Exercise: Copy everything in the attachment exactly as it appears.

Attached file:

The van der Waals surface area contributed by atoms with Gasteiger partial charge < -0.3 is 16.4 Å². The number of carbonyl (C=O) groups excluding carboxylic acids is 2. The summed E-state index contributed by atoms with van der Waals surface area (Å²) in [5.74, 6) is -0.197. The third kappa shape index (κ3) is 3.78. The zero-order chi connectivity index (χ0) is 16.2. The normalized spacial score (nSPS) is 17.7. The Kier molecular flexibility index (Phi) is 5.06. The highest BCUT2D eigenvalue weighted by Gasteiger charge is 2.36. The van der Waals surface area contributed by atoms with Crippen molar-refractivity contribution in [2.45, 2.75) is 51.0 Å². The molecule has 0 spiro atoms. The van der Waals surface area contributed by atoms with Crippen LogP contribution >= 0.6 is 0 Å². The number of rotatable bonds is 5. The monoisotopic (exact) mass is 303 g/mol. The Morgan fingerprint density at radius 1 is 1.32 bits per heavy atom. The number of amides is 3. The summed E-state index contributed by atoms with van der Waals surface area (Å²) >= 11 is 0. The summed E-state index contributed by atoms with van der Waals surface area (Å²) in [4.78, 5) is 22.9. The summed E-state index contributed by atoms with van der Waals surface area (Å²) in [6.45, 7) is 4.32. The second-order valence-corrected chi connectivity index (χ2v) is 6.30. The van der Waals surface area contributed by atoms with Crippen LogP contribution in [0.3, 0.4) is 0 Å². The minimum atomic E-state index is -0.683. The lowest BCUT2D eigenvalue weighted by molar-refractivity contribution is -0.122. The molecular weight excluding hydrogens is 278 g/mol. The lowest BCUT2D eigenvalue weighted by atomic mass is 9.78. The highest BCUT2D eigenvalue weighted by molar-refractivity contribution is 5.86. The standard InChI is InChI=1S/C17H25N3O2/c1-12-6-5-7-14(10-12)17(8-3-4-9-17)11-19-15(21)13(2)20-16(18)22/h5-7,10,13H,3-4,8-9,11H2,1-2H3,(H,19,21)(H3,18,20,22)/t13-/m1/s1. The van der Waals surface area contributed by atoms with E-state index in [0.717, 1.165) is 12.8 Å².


The van der Waals surface area contributed by atoms with Gasteiger partial charge < -0.3 is 16.4 Å². The number of carbonyl (C=O) groups excluding carboxylic acids is 2. The summed E-state index contributed by atoms with van der Waals surface area (Å²) in [5.74, 6) is -0.197. The third kappa shape index (κ3) is 3.78. The zero-order chi connectivity index (χ0) is 16.2. The normalized spacial score (nSPS) is 17.7. The Kier molecular flexibility index (Phi) is 5.06. The highest BCUT2D eigenvalue weighted by Gasteiger charge is 2.36. The van der Waals surface area contributed by atoms with Crippen molar-refractivity contribution in [2.45, 2.75) is 51.0 Å². The molecule has 0 spiro atoms. The van der Waals surface area contributed by atoms with Crippen LogP contribution >= 0.6 is 0 Å². The number of rotatable bonds is 5. The monoisotopic (exact) mass is 303 g/mol. The Morgan fingerprint density at radius 1 is 1.32 bits per heavy atom. The number of amides is 3. The summed E-state index contributed by atoms with van der Waals surface area (Å²) >= 11 is 0. The summed E-state index contributed by atoms with van der Waals surface area (Å²) in [4.78, 5) is 22.9. The summed E-state index contributed by atoms with van der Waals surface area (Å²) in [6.45, 7) is 4.32. The second-order valence-corrected chi connectivity index (χ2v) is 6.30. The van der Waals surface area contributed by atoms with Crippen LogP contribution in [0.3, 0.4) is 0 Å². The minimum atomic E-state index is -0.683. The lowest BCUT2D eigenvalue weighted by molar-refractivity contribution is -0.122. The molecular weight excluding hydrogens is 278 g/mol. The lowest BCUT2D eigenvalue weighted by atomic mass is 9.78. The highest BCUT2D eigenvalue weighted by molar-refractivity contribution is 5.86. The standard InChI is InChI=1S/C17H25N3O2/c1-12-6-5-7-14(10-12)17(8-3-4-9-17)11-19-15(21)13(2)20-16(18)22/h5-7,10,13H,3-4,8-9,11H2,1-2H3,(H,19,21)(H3,18,20,22)/t13-/m1/s1. The van der Waals surface area contributed by atoms with E-state index in [0.717, 1.165) is 12.8 Å².